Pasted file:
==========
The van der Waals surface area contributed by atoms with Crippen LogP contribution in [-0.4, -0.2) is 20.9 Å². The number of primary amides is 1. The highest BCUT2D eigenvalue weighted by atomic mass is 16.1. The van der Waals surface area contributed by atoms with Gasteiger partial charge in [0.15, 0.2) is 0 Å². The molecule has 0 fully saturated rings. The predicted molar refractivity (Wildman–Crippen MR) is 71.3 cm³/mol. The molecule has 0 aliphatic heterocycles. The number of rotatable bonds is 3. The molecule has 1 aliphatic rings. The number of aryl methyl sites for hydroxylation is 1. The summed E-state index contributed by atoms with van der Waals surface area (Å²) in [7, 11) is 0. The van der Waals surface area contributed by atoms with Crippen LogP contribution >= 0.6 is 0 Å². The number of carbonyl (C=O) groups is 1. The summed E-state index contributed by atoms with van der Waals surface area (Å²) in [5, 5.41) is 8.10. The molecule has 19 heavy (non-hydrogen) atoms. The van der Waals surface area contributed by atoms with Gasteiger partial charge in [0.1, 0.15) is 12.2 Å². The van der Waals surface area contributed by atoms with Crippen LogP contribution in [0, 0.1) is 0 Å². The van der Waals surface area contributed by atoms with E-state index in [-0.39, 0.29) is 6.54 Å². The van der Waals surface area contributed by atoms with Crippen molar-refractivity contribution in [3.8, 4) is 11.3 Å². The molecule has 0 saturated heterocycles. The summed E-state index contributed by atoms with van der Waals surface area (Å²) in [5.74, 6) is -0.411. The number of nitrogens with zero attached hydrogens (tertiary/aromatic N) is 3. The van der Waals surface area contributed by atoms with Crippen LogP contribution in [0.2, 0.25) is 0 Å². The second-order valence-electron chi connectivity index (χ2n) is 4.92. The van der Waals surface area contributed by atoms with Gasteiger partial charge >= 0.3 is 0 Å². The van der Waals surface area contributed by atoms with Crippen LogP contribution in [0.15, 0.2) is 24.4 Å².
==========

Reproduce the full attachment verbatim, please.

The van der Waals surface area contributed by atoms with Crippen LogP contribution in [-0.4, -0.2) is 20.9 Å². The number of primary amides is 1. The highest BCUT2D eigenvalue weighted by atomic mass is 16.1. The van der Waals surface area contributed by atoms with Gasteiger partial charge in [0.15, 0.2) is 0 Å². The molecule has 0 fully saturated rings. The predicted molar refractivity (Wildman–Crippen MR) is 71.3 cm³/mol. The molecule has 0 aliphatic heterocycles. The number of rotatable bonds is 3. The molecule has 1 aliphatic rings. The number of aryl methyl sites for hydroxylation is 1. The summed E-state index contributed by atoms with van der Waals surface area (Å²) in [7, 11) is 0. The van der Waals surface area contributed by atoms with Crippen LogP contribution >= 0.6 is 0 Å². The number of carbonyl (C=O) groups is 1. The summed E-state index contributed by atoms with van der Waals surface area (Å²) in [5, 5.41) is 8.10. The molecule has 19 heavy (non-hydrogen) atoms. The van der Waals surface area contributed by atoms with Gasteiger partial charge in [0.1, 0.15) is 12.2 Å². The van der Waals surface area contributed by atoms with Crippen LogP contribution in [0, 0.1) is 0 Å². The van der Waals surface area contributed by atoms with E-state index in [-0.39, 0.29) is 6.54 Å². The van der Waals surface area contributed by atoms with Crippen molar-refractivity contribution in [3.8, 4) is 11.3 Å². The molecule has 0 saturated heterocycles. The summed E-state index contributed by atoms with van der Waals surface area (Å²) in [5.74, 6) is -0.411. The number of nitrogens with zero attached hydrogens (tertiary/aromatic N) is 3. The van der Waals surface area contributed by atoms with Crippen LogP contribution in [0.2, 0.25) is 0 Å². The second-order valence-electron chi connectivity index (χ2n) is 4.92. The van der Waals surface area contributed by atoms with Gasteiger partial charge >= 0.3 is 0 Å². The van der Waals surface area contributed by atoms with Crippen LogP contribution in [0.15, 0.2) is 24.4 Å².